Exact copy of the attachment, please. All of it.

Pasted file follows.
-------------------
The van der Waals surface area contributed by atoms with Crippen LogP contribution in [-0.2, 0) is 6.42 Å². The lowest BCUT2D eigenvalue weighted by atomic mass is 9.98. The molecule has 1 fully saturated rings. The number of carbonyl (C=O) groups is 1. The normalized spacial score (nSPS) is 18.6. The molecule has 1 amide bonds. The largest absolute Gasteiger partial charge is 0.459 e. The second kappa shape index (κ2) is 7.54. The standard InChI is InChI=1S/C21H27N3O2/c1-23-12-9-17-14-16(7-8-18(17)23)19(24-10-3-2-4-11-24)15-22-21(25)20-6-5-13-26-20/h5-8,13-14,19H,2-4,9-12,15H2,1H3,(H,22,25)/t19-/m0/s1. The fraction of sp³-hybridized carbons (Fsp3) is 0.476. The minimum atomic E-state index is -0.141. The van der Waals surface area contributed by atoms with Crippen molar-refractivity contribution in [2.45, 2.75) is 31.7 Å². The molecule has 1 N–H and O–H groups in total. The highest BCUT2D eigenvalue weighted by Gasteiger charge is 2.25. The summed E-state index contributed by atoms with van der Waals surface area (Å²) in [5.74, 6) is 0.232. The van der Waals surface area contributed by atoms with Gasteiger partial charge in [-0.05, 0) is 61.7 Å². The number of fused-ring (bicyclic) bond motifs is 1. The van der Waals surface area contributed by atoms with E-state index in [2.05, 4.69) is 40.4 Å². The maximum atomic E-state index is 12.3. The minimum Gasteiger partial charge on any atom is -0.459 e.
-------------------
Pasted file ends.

The van der Waals surface area contributed by atoms with Crippen LogP contribution in [-0.2, 0) is 6.42 Å². The lowest BCUT2D eigenvalue weighted by atomic mass is 9.98. The molecule has 1 fully saturated rings. The number of carbonyl (C=O) groups is 1. The normalized spacial score (nSPS) is 18.6. The molecule has 1 amide bonds. The largest absolute Gasteiger partial charge is 0.459 e. The second kappa shape index (κ2) is 7.54. The standard InChI is InChI=1S/C21H27N3O2/c1-23-12-9-17-14-16(7-8-18(17)23)19(24-10-3-2-4-11-24)15-22-21(25)20-6-5-13-26-20/h5-8,13-14,19H,2-4,9-12,15H2,1H3,(H,22,25)/t19-/m0/s1. The fraction of sp³-hybridized carbons (Fsp3) is 0.476. The minimum atomic E-state index is -0.141. The van der Waals surface area contributed by atoms with Crippen molar-refractivity contribution in [2.45, 2.75) is 31.7 Å². The molecule has 1 N–H and O–H groups in total. The highest BCUT2D eigenvalue weighted by Gasteiger charge is 2.25. The summed E-state index contributed by atoms with van der Waals surface area (Å²) in [5.74, 6) is 0.232. The van der Waals surface area contributed by atoms with Gasteiger partial charge in [-0.05, 0) is 61.7 Å². The number of fused-ring (bicyclic) bond motifs is 1. The van der Waals surface area contributed by atoms with E-state index in [2.05, 4.69) is 40.4 Å². The maximum atomic E-state index is 12.3. The minimum Gasteiger partial charge on any atom is -0.459 e.